The Atheist Academic: Don’t You Dare Make me Pledge
Every day, I cringe a little bit when I hear it. The Pledge of Allegiance. My whole class of high school freshmen stand , hand over heart, and recite it. My 6-year old proudly recalls how he says the Pledge in his first grade classroom. And no one really seems to notice that little tiny, inserted phrase, “Under God”.
I’m as patriotic as the next bleeding-heart liberal, I suppose, and I’m proud to be an American and all of that. I don’t have any problem stating that, even if it is during an odd, mumbled chant. But we all know that not everyone is religious. Even if they are, they’re not the same kind of religious. How is it fair to make the little kid who prays to Allah admit that his country is “under God”? What about the Buddhist kid? The Hindu? We’re not a country of happy little Christian white folk anymore, people. My son has been raised atheist. Why does he have to pledge to a god? It’s just not right.
Apparently, once again, someone feels the same way. According to Kevin Conlon, CNN reporter, the ‘Under God’ part of the Pledge of Allegiance is under fire in Massachusetts. An unidentified family has filed a suit against the state of Massachusetts, stating that the Pledge discriminates against students under the Equal Rights Amendment. The article explains that the attorney for the state, ” Eric Rassbach of the Becket Fund for Religious Liberty , says that, ‘they’re grasping at straws… they know they would lose again if they tried it under the First Amendment, so now they are trying a new tack.’” Yes. The tack called honesty. Integrity. The tack in which people don’t feel ostracized because they live in a country in which the majority of the population believes in a God. Is it really that big a deal if we take the words “Under God” out of the Pledge? They weren’t even in the Pledge originally – Congress added them in 1954 because we were fighting against Russia, and people felt the need to differentiate between that awful, Godless country and our own. I would have disagreed with the addition back then, but I certainly disagree with it now.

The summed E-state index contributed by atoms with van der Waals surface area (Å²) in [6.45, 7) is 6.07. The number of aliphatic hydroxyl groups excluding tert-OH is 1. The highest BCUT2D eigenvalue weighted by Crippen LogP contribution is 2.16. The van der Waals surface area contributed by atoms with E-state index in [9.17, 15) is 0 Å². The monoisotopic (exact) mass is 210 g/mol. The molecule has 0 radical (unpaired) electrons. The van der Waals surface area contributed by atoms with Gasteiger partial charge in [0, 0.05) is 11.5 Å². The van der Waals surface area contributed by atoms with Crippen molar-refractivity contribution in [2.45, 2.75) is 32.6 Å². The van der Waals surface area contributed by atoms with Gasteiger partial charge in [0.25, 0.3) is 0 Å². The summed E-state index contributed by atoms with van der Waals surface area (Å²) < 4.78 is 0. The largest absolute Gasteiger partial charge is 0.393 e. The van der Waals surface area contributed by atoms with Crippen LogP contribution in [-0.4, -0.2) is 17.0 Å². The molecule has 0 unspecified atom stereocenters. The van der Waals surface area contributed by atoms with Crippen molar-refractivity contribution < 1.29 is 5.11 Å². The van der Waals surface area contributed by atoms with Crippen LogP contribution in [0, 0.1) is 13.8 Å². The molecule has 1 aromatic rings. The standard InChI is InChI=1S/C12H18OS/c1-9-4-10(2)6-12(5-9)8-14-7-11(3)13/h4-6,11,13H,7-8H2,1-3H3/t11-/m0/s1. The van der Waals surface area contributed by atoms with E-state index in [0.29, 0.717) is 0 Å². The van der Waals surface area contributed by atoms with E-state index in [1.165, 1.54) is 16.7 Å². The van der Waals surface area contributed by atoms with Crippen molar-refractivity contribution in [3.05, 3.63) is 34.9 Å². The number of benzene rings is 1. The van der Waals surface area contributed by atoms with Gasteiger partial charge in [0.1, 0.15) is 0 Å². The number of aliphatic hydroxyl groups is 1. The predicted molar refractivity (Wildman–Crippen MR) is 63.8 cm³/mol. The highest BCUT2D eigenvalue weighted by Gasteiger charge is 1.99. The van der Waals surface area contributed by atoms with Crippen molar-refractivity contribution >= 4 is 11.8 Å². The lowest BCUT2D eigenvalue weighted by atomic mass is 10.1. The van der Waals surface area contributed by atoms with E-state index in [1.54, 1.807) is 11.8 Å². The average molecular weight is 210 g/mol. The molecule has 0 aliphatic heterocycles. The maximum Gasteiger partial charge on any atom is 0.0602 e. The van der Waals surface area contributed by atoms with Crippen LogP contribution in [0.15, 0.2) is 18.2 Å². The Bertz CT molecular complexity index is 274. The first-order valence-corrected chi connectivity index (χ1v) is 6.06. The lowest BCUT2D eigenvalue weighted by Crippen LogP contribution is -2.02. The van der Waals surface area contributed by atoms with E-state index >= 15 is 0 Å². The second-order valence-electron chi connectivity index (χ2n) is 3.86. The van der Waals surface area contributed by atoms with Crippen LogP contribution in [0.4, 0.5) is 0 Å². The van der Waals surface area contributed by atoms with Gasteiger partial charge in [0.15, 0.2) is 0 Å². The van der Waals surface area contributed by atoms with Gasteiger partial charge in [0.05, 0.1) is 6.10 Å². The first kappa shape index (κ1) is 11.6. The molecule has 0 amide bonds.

Rassbach also mentions that students are allowed to opt out of the Pledge, so it should be allowed. I don’t see that as relevant. Atheists and non-Christian students already have a huge barrier to cross as minority Americans. Now they have to stand out by being the non-patriotic person in the class? Have these politicians ever been in a middle school classroom? Those kids are mean. They don’t need another reason to pick on someone.
The backlash from Christians, horrified that their perfect little world may be shattered, is kind of funny. Fox News’ Dana Perino stated that, “If these people [atheists] don’t really like it, then they don’t have to live here.” Her cohosts agreed. HOW IS THAT EVEN ALLOWED? What if I said that some ethnic group could leave the country if they got mad at me making fun of them? Do you think that would be okay? STOP DISCRIMINATING AGAINST ATHEISTS, PEOPLE. Holy shit. It’s fucking ridiculous.
Okay. I’ve calmed down. Anyway, as of right now, this issue is just that schools shouldn’t say the Pledge during school. That’s a good start, and I certainly agree with it. However, I think an even better solution would be to go back to the pre-1954 Pledge and leave religion out of it completely. Religion-free… just like our country is supposed to be.